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J Neurosci. 2019 Dec 2. pii: 1802-19. doi: 10.1523/JNEUROSCI.1802-19.2019. [Epub ahead of print]

Serotonergic plasticity in the dorsal raphe nucleus characterizes susceptibility and resilience to anhedonia.

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Department of Psychiatry, University of California San Diego, La Jolla, CA 92093, USA.
Department of Psychiatry, University of California San Diego, La Jolla, CA 92093, USA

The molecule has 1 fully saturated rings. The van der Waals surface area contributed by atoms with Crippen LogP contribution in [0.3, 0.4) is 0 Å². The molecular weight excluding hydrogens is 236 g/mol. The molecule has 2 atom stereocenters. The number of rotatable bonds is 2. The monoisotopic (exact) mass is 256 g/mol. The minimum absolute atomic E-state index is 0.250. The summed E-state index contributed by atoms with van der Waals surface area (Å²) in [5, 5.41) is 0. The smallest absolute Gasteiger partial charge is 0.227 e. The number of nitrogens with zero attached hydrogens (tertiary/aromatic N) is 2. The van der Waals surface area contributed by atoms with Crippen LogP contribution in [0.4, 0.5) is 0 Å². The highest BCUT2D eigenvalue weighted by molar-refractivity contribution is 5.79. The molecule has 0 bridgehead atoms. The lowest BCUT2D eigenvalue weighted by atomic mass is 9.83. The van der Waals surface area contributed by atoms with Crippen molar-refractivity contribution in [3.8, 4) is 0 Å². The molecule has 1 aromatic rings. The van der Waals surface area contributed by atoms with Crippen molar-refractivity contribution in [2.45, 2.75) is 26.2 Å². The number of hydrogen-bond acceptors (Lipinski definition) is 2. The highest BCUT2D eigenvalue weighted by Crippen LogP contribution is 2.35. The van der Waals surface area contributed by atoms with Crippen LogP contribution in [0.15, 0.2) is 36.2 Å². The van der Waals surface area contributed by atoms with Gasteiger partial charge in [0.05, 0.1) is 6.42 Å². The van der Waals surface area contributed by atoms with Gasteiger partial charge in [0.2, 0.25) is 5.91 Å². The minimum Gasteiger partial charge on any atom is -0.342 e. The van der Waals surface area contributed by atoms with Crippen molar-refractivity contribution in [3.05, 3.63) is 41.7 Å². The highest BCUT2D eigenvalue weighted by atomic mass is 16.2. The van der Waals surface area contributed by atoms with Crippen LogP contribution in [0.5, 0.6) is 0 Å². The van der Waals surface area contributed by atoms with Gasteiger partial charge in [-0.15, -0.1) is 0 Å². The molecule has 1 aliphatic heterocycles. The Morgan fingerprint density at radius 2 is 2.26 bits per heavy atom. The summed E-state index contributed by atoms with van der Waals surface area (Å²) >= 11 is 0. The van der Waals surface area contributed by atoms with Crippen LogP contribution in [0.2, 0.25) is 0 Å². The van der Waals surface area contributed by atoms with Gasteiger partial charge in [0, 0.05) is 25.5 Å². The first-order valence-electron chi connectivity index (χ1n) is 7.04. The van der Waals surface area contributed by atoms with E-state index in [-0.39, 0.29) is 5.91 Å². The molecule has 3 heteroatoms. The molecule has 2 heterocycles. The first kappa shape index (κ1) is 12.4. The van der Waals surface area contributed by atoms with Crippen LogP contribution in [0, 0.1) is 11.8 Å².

Chronic stress induces anhedonia in susceptible but not resilient individuals, a phenomenon observed in humans as well as animal models, but the molecular mechanisms underlying susceptibility and resilience are not well understood. We hypothesized that the serotonergic system, which is implicated in stress, reward and antidepressant therapy, may play a role. We found that plasticity of the serotonergic system contributes to the differential vulnerability to stress displayed by susceptible and resilient animals. Stress-induced anhedonia was assessed in adult male rats using social defeat and intracranial self-stimulation (ICSS), while changes in serotonergic phenotype were investigated using immunohistochemistry and in situ hybridization. Susceptible, but not resilient, rats displayed an increased number of neurons expressing the biosynthetic enzyme for serotonin, tryptophan-hydroxylase-2 (TPH2), in the ventral subnucleus of the dorsal raphe nucleus (DRv). Further, a decrease in the number of DRv glutamatergic (VGLUT3+) neurons was observed in all stressed rats. This neurotransmitter plasticity is activity-dependent, as was revealed by chemogenetic manipulation of the central amygdala, a stress-sensitive nucleus that forms a major input to the DR. Activation of amygdalar corticotropin releasing hormone (CRH)+ neurons abolished the increase in DRv TPH2+ neurons and ameliorated stress-induced anhedonia in susceptible rats. These findings show that activation of amygdalar CRH+ neurons induces resilience, and suppresses the gain of serotonergic phenotype in the DR that is characteristic of susceptible rats. This molecular signature of vulnerability to stress-induced anhedonia and the active nature of resilience could be targeted to develop new treatments for stress-related disorders like depression.SIGNIFICANCE STATEMENTDepression and other mental disorders can be induced by chronic or traumatic stressors. However, some individuals are resilient and do not develop depression in response to chronic stress. A complete picture of the molecular differences between susceptible and resilient individuals is necessary to understand how plasticity of limbic circuits is associated with the pathophysiology of stress-related disorders. Using a rodent model, our study identifies a novel molecular marker of susceptibility to stress-induced anhedonia, a core symptom of depression, and a means to modulate it. These findings will guide further investigation into cellular and circuit mechanisms of resilience, and the development of new treatments for depression.

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